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Vol. LXII, No. 32
Wednesday, August 6, 2008
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Hillier’s Greenview Avenue Project Denied by Borough Zoning Board in 4-3 Vote

Dilshanie Perera

The third part of the Borough’s Zoning Board hearings on the Greenview Avenue condominium case concluded late Thursday night with a 4-3 vote to deny Architect J. Robert Hillier’s application to rezone the three properties in question by variance.

Zoning board members Ken Kehrer, Marilyn Lynch, and Russell White voted in favor of Mr. Hillier’s application, citing the need for increased senior housing in Princeton. Board members Steven Cohen, Russell McFarlan, Ann McGoldrick, and Barrie Royce voted against the application, and alternate Michael Floyd also expressed disapproval of the rezoning by variance.

The applicant, Mr. Hillier, who is also a Town Topics shareholder, had petitioned the board to approve of use variances that would allow him to build a complex of 14 units of senior housing for persons aged 55 and above, of which three would be affordable units. The proposed building featured an underground parking lot, green elements meeting Leadership in Environmental and Energy Design (LEED) standards, and a front facade that was set back from the street.

Julie Ann Fox and Steve Gates, Greenview Avenue neighbors who opposed the building, were represented by attorney Christopher DeGrezia. The hearing began in April, with its most recent and final installment occurring last week.

Mr. DeGrezia started Thursday’s five-hour session by cross-examining Dennis Hudacsko, zoning and planning consultant for Mr. Hillier. The proceedings continued with testimony from Ms. Fox, Planning Director for the Regional Planning Board of Princeton Lee Solow, and planning consultant Peter Steck. Mr. Hillier’s attorney, Mark Solomon also cross-examined the witnesses. The board then heard comments from members of the public before going into executive session and coming to their final decision.

“A lot of balancing needs to be done,” said Mr. Solow, who cautioned board members that they must carefully weigh the real need for senior housing and affordable units in Princeton, which is consistent with the master plan for the Borough, with the competing need for “neighborhood preservation.”

The use variances that would have effectively rezoned the properties of 5-7, 11, and 13 Greenview Avenue, included increases in the limit of 14 units per acre to 27 units per acre, the maximum of three units per building to 14, density and floor-area ratio (FAR), and coverage.

The revised zoning ordinance passed in 2006 was a key area of focus during the night’s proceedings. Mr. Solow mentioned that the ordinance was established primarily “because there is a growing concern through the community that neighborhoods are being threatened by large houses” that are newly developed. The 2006 ordinance keeps residential buildings at a relatively small size and allows for a maximum of three units per structure.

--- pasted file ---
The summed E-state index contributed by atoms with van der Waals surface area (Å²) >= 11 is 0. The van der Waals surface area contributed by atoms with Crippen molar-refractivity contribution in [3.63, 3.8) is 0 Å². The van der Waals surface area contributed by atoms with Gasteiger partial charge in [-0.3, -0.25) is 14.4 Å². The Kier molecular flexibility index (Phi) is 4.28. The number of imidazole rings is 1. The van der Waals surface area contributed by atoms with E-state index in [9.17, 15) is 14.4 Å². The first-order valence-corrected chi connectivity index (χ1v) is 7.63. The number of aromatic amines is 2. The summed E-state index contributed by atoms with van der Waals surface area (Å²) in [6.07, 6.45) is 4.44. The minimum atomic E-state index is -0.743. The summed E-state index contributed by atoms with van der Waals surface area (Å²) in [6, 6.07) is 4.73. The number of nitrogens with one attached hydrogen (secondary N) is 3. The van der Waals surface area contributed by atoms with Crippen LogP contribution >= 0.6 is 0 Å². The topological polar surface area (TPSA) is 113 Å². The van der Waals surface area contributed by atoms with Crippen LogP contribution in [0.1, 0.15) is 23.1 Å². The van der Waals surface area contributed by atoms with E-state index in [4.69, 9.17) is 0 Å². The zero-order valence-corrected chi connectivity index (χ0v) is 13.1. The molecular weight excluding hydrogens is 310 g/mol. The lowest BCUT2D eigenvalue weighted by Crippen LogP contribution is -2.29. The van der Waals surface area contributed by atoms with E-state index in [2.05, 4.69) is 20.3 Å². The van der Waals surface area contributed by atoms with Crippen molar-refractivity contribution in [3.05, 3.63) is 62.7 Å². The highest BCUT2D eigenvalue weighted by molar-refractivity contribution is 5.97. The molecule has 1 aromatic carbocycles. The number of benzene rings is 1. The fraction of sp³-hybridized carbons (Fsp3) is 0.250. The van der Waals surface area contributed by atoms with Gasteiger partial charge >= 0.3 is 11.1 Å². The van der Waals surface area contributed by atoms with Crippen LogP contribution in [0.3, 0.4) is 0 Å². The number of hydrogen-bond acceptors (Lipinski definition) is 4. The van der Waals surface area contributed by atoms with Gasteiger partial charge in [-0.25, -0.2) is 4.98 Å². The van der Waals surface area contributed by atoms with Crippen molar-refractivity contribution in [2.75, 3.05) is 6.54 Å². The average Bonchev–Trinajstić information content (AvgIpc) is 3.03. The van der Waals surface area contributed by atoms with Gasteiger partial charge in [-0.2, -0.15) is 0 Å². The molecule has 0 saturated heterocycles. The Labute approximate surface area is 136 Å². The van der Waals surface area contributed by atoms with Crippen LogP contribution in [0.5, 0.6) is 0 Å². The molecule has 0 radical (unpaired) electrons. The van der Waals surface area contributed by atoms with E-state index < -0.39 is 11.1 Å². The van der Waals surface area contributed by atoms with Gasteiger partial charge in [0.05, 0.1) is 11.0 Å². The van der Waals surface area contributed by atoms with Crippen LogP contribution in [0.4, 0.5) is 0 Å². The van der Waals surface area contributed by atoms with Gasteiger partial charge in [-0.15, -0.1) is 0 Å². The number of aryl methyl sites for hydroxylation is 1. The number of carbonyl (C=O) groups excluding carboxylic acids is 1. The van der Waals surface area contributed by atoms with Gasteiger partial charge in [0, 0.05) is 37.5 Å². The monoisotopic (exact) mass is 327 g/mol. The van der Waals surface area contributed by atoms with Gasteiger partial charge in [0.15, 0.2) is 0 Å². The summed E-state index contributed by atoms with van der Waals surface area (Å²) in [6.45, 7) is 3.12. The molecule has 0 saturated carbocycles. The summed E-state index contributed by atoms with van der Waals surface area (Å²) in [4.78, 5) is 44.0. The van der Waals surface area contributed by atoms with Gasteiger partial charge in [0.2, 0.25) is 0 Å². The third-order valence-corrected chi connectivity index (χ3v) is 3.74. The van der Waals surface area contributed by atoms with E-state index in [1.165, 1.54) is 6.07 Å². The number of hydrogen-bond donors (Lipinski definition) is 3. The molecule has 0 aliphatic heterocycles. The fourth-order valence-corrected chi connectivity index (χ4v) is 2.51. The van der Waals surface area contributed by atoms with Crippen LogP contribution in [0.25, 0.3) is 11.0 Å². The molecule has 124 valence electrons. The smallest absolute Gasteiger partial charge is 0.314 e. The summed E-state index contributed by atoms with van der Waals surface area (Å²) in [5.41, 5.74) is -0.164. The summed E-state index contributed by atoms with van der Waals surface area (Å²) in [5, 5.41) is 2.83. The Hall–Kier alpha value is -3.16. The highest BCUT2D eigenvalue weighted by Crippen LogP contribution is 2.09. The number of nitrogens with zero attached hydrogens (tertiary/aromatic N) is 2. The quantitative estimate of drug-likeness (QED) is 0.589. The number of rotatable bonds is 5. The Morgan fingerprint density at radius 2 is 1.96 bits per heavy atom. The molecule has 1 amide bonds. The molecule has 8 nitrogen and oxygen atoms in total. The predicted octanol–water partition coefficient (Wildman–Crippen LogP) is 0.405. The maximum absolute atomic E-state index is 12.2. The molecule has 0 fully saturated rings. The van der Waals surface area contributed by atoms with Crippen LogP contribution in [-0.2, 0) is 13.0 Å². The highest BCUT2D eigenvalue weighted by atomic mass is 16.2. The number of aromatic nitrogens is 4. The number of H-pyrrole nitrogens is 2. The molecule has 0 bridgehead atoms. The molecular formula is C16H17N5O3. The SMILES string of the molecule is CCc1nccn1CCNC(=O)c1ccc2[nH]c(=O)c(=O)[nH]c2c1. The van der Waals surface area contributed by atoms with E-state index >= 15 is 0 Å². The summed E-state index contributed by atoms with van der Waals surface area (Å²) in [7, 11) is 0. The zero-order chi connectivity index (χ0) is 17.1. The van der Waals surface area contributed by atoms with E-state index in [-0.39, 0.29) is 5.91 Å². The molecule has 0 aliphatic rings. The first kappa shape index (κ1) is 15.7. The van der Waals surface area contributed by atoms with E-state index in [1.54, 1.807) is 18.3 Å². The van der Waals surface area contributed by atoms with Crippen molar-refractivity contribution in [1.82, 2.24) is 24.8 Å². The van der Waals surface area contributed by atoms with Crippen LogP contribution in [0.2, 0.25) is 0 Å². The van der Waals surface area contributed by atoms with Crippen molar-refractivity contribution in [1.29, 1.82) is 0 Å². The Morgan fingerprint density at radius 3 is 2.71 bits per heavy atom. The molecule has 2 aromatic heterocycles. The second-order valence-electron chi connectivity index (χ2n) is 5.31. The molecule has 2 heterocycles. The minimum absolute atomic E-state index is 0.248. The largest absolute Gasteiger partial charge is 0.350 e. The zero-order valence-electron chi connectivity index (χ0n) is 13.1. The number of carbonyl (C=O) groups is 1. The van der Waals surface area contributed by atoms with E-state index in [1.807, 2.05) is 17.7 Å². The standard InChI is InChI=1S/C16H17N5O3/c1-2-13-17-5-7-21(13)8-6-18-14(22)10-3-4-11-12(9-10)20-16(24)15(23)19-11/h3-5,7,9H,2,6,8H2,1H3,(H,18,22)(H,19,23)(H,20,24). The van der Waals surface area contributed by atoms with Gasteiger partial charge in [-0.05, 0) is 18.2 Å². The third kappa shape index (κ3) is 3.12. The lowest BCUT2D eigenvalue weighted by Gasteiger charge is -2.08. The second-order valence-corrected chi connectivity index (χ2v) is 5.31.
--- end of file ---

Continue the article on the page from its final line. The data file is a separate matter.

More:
Reactions by neighbors were mixed, with some opposing the development, and some urging the board to allow it. Ms. Fox, whose property abuts that of the proposed development, testified against it, saying that the project would indelibly change the character of the neighborhood.

Greenview resident Barbara White worried that approval of the project would “set a precedent for unbridled development.” Others, like Joan DeStaebler of Humbert Street welcomed the change, noting that the building would be an “ideal location for seniors.” Alex Magoun, also of Humbert Street, thought that such a project would bring more stability to the neighborhood.

During the final discussion among the Zoning Board prior to the decision, members noted that it was a “very difficult decision” and praised the building for its innovative design, green qualities, and the attention given to seniors. But the decision hinged largely on the 2006 ordinance and the motivation behind it.

Saying that the variance requests were “unlike any other in size, scope, and type,” Ms. Goldrick noted that “there is no guidance within the ordinance that would allow us to provide that kind of exception.” Mr. Royce echoed her sentiments, citing the variances as “such a large departure” from the original ordinance.

In a telephone interview regarding the board’s decision to deny his application, Mr. Hillier noted, “I was obviously disappointed, but I understand it also. Because the zoning code is new, it doesn’t account for what we had in mind.”

At present, Mr. Hillier and his firm have no plans regarding the site.

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